Judith Bernstein: Cock in the Box

“Cock in the Box.” The Box, Los Angeles. Judith Bernstein. Photo Courtesy of The Box.

Judith Bernstein: Cock in the Box

The Box, Los Angeles

By Shana Nys Dambrot

Through March 18th

 

Decades before “Dick in a Box” became the greatest moment of singer Justin Timberlake’s comedy career, Cock in the Box was a remarkable 1966 drawing by feminist stalwart, the visual artist Judith Bernstein. The reasons why it has remained such a piquant work over the years include the rough, raw yet beguilingly jocular quality of its style and the contrast of its bright pastel hues with the hilarious, puffy-macho idiocy of the dick itself (which, not for nothing, bad dick drawings have become the king of graffiti and internet memes). Beyond its aesthetic wit, however, the drawing gets bluntly to several points which include but are not limited to the double standard for male as compared to female nudity as it has unfolded throughout art history — and immediately thereafter, this subject as it compares to the male to female ratio in authorship of what appears on gallery and museum walls. Also there is some written graffiti as an element in the drawing’s composition which offers a now-prescient Russia joke to go along with the dick joke. As the overall title for an exhibition at a gallery called The Box, it was clearly too good a pun to pass up. The deceptively simple piece in fact offers up many reasons to be provoked, but many more to crack a smile.

And that, in short, is Bernstein’s special thing. Individual works, especially in the realm of the smaller scale paintings and preparatory drawings of the sort gathered in this exhibition, appear simple — charcoal drawings of single pieces of hardware screws, individual words frenetically calligraphed on white grounds, gestural color-rich botanical studies — and yet in fact, contain in those limited lexicons, a great reserve of thorny topicality in commenting on gender, power, nature, and sexual politics. Her well-known signature drawings (works which contain only her repeated, muscular signature blown up to be the central focus and sole content of eponymous images) began in the 1980’s, when the male ego dominated the art world and basically just every inch of New York City. Part protest, part gesture of inherent dominance, those works and the word-drawings that followed continued to explore not only the power of language, but also the gendering of aggressive creativity. Four of Bernstein’s word-drawings (Male, Honor, More, and Voice (all 1995, charcoal on paper, 49 ¾ x 65 ¼ inches each) as well as a site-specific Judith mural on the gallery exterior, make the case for reclaiming this energetic idiom — again with a combination of power, wit, and sheer optical pleasure.

“Cock in the Box.” The Box, Los Angeles. Judith Bernstein. Screws. 1968. Charcoal on Paper. Photo Courtesy of The Box.

Likewise the screw drawings; born of anger perhaps, executed with perfect technique and classical craft, and in their frankness being as hilarious, recriminatory, and snarky as conceptual still life can. Mostly charcoal on paper, there is a never-exhibited charcoal on canvas work, Circle Screw from 1970. Like the dick drawing of fame and fortune, these undeniably phallic bits of hardware take themselves so seriously in these almost heroic presentation portraits — and are still called screws. She works too hard to make them very good drawings for their content to be simply a throw-away pun; but it is precisely the swashbuckling brandishing of her considerable skills that just makes the punch land that much harder on her target.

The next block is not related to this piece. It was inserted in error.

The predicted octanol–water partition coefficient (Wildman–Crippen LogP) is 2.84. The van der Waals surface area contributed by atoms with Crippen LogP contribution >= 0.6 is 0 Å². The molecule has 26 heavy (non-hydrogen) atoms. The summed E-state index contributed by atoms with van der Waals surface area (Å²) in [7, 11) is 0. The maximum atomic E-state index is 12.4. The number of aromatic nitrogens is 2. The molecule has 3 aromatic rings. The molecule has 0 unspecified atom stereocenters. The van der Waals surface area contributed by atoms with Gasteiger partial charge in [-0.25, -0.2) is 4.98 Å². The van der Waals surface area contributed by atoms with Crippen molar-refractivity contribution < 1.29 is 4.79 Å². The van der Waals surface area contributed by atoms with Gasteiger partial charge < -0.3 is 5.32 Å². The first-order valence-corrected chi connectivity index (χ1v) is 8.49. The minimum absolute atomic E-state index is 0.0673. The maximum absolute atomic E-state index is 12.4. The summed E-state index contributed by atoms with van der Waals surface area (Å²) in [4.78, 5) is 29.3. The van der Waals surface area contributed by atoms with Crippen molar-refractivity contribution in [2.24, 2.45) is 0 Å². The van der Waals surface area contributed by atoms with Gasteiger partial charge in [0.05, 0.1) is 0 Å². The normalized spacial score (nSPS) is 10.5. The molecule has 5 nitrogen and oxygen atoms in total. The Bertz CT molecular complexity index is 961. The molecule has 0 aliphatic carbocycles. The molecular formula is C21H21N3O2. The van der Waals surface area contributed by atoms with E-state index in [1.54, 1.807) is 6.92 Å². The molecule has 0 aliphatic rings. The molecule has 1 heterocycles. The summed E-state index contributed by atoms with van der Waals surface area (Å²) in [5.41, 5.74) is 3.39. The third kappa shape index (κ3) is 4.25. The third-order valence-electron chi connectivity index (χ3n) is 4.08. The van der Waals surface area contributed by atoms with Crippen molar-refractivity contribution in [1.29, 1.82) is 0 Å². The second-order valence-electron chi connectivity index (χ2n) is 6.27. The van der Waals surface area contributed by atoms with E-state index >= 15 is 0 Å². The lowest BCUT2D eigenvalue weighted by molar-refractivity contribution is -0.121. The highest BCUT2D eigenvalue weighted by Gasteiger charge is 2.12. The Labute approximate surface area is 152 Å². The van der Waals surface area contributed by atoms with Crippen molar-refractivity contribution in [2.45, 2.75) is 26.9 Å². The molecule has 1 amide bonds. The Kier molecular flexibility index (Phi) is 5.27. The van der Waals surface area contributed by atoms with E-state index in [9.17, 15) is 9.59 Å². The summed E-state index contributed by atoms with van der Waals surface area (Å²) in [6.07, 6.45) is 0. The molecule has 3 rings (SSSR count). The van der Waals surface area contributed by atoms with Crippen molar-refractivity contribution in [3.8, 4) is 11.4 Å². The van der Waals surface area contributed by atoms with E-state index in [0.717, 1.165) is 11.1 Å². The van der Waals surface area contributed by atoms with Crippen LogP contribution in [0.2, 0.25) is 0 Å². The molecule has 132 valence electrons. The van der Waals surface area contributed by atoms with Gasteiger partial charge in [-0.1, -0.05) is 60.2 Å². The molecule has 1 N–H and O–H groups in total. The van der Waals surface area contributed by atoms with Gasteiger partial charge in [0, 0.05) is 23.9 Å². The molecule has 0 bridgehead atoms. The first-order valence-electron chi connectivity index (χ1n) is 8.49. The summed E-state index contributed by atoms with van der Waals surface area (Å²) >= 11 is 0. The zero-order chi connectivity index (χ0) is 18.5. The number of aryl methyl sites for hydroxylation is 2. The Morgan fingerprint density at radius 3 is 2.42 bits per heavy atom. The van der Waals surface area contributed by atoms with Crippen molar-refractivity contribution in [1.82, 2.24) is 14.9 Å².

For those who may have had to ahem, look this up, Anthuriums are those flowering plants with red waxy heart-shaped leaves and those pale waxy mini-phallus stamen type things poking shamelessly right out of the middle of them. As botanicals go, they are not difficult to sexualize, and they especially lend themselves to a hermaphroditic visual pursuit. Also during the 1980’s Bernstein became a bit obsessed with them, executing what must be scores of oil on linen variations on their form, 18 of which are installed in a marching-order phalanx reminiscent of serial-print Warhol installations but with all the humming vibrato, optical flirtation, and emotional range of a tropical Abstract Expressionist garden in bloom. Mapplethorpe and O’Keeffe would get it, flowers are not always just flowers; and even when they are more than flowers, they are not always just vaginas.

Speaking of vaginas, the amazing masterpiece Birth of the Universe: The Voyeurs (2014, oil on canvas, 108 x 108 inches) is not only Bernstein’s most recent work in the show, but also the most awe-inspiring. It presides over the proceedings, keeping the curious cocks at bay, blocking them from the inner sanctum of its joyful, riotous, hyper-chromatic happy place. Its size is impressive, as is the consistently high-octane energy of its all-over cosmic abstraction and the architectural strength of its central image. Like a mash-up of a stained glass rosette window, a graffiti-slathered mural, and a microbial enlargement from a cellular level, the vagina may be giving birth, fending off would-be penetrators, and expelling the biota of the big bang and life as we know it all at once. And it looks gorgeous doing it.

 

http://theboxla.com/show.php?id=6375

Leave a Reply

Fill in your details below or click an icon to log in:

WordPress.com Logo

You are commenting using your WordPress.com account. Log Out / Change )

Twitter picture

You are commenting using your Twitter account. Log Out / Change )

Facebook photo

You are commenting using your Facebook account. Log Out / Change )

Google+ photo

You are commenting using your Google+ account. Log Out / Change )

Connecting to %s